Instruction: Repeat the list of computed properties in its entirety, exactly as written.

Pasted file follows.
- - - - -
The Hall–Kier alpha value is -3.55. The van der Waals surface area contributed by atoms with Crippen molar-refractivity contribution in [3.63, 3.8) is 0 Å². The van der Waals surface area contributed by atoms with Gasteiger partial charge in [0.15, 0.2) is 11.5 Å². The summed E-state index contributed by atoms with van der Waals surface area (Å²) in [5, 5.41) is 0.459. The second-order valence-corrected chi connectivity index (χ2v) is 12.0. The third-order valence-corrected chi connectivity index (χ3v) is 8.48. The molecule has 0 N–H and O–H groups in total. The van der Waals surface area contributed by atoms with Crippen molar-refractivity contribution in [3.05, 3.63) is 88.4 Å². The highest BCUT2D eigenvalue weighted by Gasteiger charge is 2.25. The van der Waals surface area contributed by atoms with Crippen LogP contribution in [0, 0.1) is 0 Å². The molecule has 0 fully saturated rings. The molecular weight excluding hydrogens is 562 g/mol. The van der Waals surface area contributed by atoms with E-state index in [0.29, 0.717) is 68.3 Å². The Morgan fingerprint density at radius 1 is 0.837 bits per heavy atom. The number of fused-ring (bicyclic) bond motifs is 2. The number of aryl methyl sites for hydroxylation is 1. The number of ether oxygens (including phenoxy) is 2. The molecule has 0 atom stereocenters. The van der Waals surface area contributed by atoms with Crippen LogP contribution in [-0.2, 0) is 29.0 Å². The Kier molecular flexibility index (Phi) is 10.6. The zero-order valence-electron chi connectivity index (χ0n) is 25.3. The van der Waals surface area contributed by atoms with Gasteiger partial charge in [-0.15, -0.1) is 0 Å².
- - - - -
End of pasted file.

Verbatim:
The Hall–Kier alpha value is -3.55. The van der Waals surface area contributed by atoms with Crippen molar-refractivity contribution in [3.63, 3.8) is 0 Å². The van der Waals surface area contributed by atoms with Gasteiger partial charge in [0.15, 0.2) is 11.5 Å². The summed E-state index contributed by atoms with van der Waals surface area (Å²) in [5, 5.41) is 0.459. The second-order valence-corrected chi connectivity index (χ2v) is 12.0. The third-order valence-corrected chi connectivity index (χ3v) is 8.48. The molecule has 0 N–H and O–H groups in total. The van der Waals surface area contributed by atoms with Crippen molar-refractivity contribution in [3.05, 3.63) is 88.4 Å². The highest BCUT2D eigenvalue weighted by Gasteiger charge is 2.25. The van der Waals surface area contributed by atoms with Crippen LogP contribution in [0, 0.1) is 0 Å². The molecule has 0 fully saturated rings. The molecular weight excluding hydrogens is 562 g/mol. The van der Waals surface area contributed by atoms with E-state index in [0.29, 0.717) is 68.3 Å². The Morgan fingerprint density at radius 1 is 0.837 bits per heavy atom. The number of fused-ring (bicyclic) bond motifs is 2. The number of aryl methyl sites for hydroxylation is 1. The number of ether oxygens (including phenoxy) is 2. The molecule has 0 atom stereocenters. The van der Waals surface area contributed by atoms with Crippen LogP contribution in [-0.2, 0) is 29.0 Å². The Kier molecular flexibility index (Phi) is 10.6. The zero-order valence-electron chi connectivity index (χ0n) is 25.3. The van der Waals surface area contributed by atoms with Gasteiger partial charge in [-0.15, -0.1) is 0 Å².